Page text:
28. The implant of claim 26, wherein each of the contact surfaces includes apertures such that the intermediate section is exposed to the vertebral bodies.
29. The implant of claim 28, wherein the intermediate section is constructed of a permeable material.
30. An implant for insertion between vertebral body endplates in a patient, the implant comprising:
an exterior section comprising a first end member including a first endplate contact surface and a second end member including a second end plate contact surface, the first and second end members being operatively connected to form
an interior section;
a port within the exterior section;
an inflatable member positioned within the interior section and including an inlet that aligns with the port;
the inflatable member being axially expandable upon introduction of a fill substance into the port and the inlet, the inflatable member being expandable between a first size to space apart the first and second contact surfaces a first distance and a second enlarged size to space apart the first and second contact surfaces a second greater distance.
31. The implant of claim 30, wherein the exterior section includes apertures to allow the inflatable member to contact the vertebral body endplates.
32. The implant of claim 30, wherein the first and second end members each include an extension, the first and second end members being in a telescoping arrangement with the extensions overlapping a first amount when the inflatable member is the first size and overlapping a second lesser amount when the inflatable member is the second size.
Description
BACKGROUND

Spinal implants are often used in the surgical treatment of spinal disorders such as degenerative disc disease, disc herniations, scoliosis or other curvature abnormalities, and fractures. Many different types of treatments are used, including the removal of one or more vertebral bodies and/or intervertebral disc tissue. In some cases, spinal fusion is indicated to inhibit relative motion between vertebral bodies. In other cases, dynamic implants are used to preserve motion between vertebral bodies. In yet other cases, relatively static implants that exhibit some degree of flexibility may be inserted between vertebral bodies.

Regardless of the type of treatment and the type of implant used, surgical implantation tends to be a difficult for several reasons. For instance, access to the affected area may be limited by other anatomy. Further, a surgeon must be mindful of the spinal cord and neighboring nerve system. The size of the implant may present an additional obstacle. In some cases, a surgeon may discover that an implanted device has an inappropriate size for a particular application, which may require removal of the implant and insertion of a different implant. This trial and error approach may increase the opportunity for injury and is certainly time-consuming. Expandable implants are becoming more prevalent as a response to some of these concerns. However, the expansion mechanism in these devices tends to be complex and large. Consequently, existing devices do not appear to address each of these issues in a manner that improves the ease with which the device may be surgically implanted.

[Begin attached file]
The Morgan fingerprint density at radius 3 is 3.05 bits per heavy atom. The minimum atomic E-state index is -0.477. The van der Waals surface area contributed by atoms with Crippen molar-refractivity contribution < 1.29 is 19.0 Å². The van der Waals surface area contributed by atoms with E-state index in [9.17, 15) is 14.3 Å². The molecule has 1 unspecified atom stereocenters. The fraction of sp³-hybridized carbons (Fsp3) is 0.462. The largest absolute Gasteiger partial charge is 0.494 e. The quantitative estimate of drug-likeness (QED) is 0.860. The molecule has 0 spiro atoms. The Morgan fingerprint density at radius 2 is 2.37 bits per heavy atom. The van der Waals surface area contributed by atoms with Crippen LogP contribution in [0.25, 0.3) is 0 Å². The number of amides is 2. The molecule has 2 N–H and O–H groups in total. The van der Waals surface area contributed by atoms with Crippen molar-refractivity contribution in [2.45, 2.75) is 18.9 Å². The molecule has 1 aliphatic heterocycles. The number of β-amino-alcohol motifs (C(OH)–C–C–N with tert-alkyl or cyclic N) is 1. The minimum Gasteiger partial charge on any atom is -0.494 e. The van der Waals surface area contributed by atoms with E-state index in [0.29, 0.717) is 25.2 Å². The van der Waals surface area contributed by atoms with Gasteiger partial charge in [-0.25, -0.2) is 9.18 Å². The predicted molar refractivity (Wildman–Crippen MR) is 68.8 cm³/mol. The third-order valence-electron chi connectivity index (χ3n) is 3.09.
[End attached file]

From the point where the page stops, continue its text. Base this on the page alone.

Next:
SUMMARY

Illustrative embodiments disclosed herein are directed to an implant for insertion between vertebral body endplates. The implant may include first and second end members. Each endplate may include a respective bone-contact surface and an extension portion. The extension portions may engage each other in a sliding manner. An intermediate section may be contained between the first and second end members and includes a port into which a substance may be inserted. The intermediate section may be expandable upon the introduction of the substance. For instance, the intermediate section may expand between a first size to space the first and second end members a first distance apart and a second enlarged size to space the first and second end members a second greater distance apart. The intermediate section may be implemented as an expandable balloon-like member. The balloon-like member may be contained within a contiguous volume formed between the first and second end members. The balloon-like member may be a separate member or may be secured to the first and second end members. The intermediate section may include a permeable portion to allow the substance, which may include bone growth materials, to pass from inside the implant to contact the vertebral body endplates. For instance, the permeable portion, may be placed adjacent apertures in the bone-contact surfaces of the first and second end members. Accordingly, as the substance passes through the permeable portion, the substance further passes through the apertures and into contact with the vertebral bodies.

BRIEF DESCRIPTION OF THE DRAWINGS

FIG. 1 is a side elevation view of a vertebral implant according to one embodiment positioned between vertebral bodies;

FIG. 2 is a section view of the vertebral implant according to the section lines in FIG. 1;

FIG. 3 is a perspective view of an exploded vertebral implant assembly according to one embodiment;

FIGS. 4-6 illustrate a sequence of implantation steps to obtain a desired vertebral body spacing, each Figure depicting a lateral view of a vertebral implant according to one or more embodiments shown relative to vertebral bodies;

FIG. 7 is a perspective view of an exploded vertebral implant assembly according to one embodiment;

FIG. 8 is a side section view of one embodiment of a vertebral implant in a collapsed state; and

FIG. 9 is a side view of a vertebral implant assembly according to one embodiment.

DETAILED DESCRIPTION

The various embodiments disclosed herein are directed to vertebral implants that are characterized by at least one expandable portion. The expandable portion may be compressed or left unfilled during installation of the implant and may be filled with an injectable substance once the implant is positioned within the body. An exemplary implant 10 for supporting vertebral bodies is illustrated in FIG. 1. In one embodiment, the implant 10 is a vertebrectomy or corpectomy cage assembly positionable within an intervertebral space to span one or more vertebral levels along the longitudinal axis of the spinal column. Although the illustrated embodiment of the implant 10 spans one vertebral level, it should be understood that the implant 10 may be configured to span multiple vertebral levels.